[LXD] Scriptlet based instance placement scheduler

Project LXD
Status Implemented
Author(s) @tomp
Approver(s) @stgraber
Release 5.11
Internal ID LX033

Abstract

Allow for users to provide a Starlark scriptlet that decides on cluster target at instance creation time.

This scriptlet would be provided with information about the new requested instance as well as a list of candidate cluster members (online and compatible with the request) and details about them and their existing instances to make the decision.

It will have the ability to specify where the instance will be created or can prevent the instance from being created at all.

Rationale

This allows for custom logic to control instance placement, rather than the very basic placement logic that LXD currently has (cluster member with fewest instances).

Specification

Design

The instance placement scriptlet would be provided to LXD by way of a global configuration option called instances.placement.scriptlet. This would be stored in the global database and available to all cluster members.

When a request for a new instance comes to POST /1.0/instances without a target URL parameter specified the the instance placement scriptlet (if defined) would be executed on the cluster member that the request arrived at.

The scriptlet environment will be able to access the following info:

  • Instance create request (including expanded config and devices from profiles).
  • Profiles due to be used.
  • Reason for instance request:
    • New instance request.
    • Temporary instance migration during evacuation.
    • Temporary instance relocation migration while a cluster member is marked as dead.
  • Ability to retrieve candidate cluster members and their config. Cluster member candidates will be filtered by:
    • Online.
    • Correct architecture (by resolving image arch).
    • Available to restricted project (member groups).
  • Ability to retrieve cluster member’s state metrics (including system load, storage pool state etc).
  • Ability to retrieve cluster member’s resources info.
  • Ability to retrieve the expected resources required for the instance.

API changes

A new server config key called instances.placement.scriptlet will be added along with an API extension called instances_placement_scriptlet.

There will be new struct types added:

// InstancePlacement represents the instance placement request.
//
// API extension: instances_placement_scriptlet.
type InstancePlacement struct {
	api.InstancesPost `yaml:",inline"`

	Reason  string `json:"reason"`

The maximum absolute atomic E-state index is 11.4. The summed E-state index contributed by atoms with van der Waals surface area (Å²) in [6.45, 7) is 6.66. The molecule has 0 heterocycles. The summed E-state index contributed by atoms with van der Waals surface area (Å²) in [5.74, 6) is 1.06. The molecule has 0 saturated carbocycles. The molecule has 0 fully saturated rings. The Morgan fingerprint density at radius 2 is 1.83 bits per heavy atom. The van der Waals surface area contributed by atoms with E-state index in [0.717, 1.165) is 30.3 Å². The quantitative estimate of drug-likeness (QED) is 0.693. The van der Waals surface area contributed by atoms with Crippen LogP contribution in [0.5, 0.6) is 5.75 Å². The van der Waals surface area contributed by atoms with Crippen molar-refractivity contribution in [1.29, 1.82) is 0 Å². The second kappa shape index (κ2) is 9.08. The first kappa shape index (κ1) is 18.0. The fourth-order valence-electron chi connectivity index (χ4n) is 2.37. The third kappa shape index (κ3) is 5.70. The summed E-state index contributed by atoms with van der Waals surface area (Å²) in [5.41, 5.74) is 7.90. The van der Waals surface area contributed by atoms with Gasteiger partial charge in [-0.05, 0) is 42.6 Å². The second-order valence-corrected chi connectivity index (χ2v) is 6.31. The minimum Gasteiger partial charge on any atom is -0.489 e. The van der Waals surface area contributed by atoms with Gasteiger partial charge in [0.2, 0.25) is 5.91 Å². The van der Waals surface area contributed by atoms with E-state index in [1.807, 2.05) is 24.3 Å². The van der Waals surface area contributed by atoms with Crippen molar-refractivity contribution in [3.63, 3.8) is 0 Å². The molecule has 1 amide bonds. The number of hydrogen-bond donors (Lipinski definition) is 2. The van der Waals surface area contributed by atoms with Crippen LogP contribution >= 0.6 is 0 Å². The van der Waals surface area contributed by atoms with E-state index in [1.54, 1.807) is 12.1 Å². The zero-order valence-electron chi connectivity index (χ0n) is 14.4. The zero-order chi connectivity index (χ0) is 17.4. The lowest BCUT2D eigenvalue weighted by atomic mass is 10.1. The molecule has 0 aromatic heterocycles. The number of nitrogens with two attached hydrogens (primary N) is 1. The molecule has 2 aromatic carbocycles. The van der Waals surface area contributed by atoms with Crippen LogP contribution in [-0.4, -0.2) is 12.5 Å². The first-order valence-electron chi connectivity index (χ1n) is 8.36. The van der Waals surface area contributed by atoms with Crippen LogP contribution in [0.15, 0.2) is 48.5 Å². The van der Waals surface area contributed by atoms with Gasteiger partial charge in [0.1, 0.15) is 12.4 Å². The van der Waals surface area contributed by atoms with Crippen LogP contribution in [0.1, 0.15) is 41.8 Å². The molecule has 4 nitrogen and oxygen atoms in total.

Project string `json:"project"`
}

// InstanceResources represents the required resources for an instance.
//
// swagger:model
//
// API extension: instances_placement_scriptlet.
type InstanceResources struct {
	CPUCores     uint64 `json:"cpu_cores"`
	MemorySize   uint64 `json:"memory_size"`
	RootDiskSize uint64 `json:"root_disk_size"`
}

Scriptlet definition

The instance placement scriptlet will be expected to contain a function called instance_placement.
This function will be called by LXD when an instance is to be created, and will be provided with the instance creation request (equivalent to the InstancePlacement struct above) as the request argument to the function. This will include a Reason field that will indicate the reason for the request, which can be new, evacuation or relocation.

As Starlark has no concept of exceptions, instead the instance_placement function can return an error by returning a non-none value. This value will be returned as an error response to the caller of LXD’s REST API. This allows the scriptlet to block the creation of the instance if needed.

The scriptlet can also optionally control which cluster member the instance should be created on.
To do this it can call the set_target function with the member_name parameter indicating the cluster member it wants.

Functions that will be available to the scriptlet:

  • log_info(*messages): Add a log entry to LXD’s log at info level.
    • messages is one or more message arguments.
  • log_warn(*messages): Add a log entry to LXD’s log at warn level.
    • messages is one or more message arguments.
  • log_error(*messages): Add a log entry to LXD’s log at error level.
    • messages is one or more message arguments.
  • set_target(member_name): Set the cluster member where the instance should be created.
    • member_name is the name of the cluster member the instance should be created on.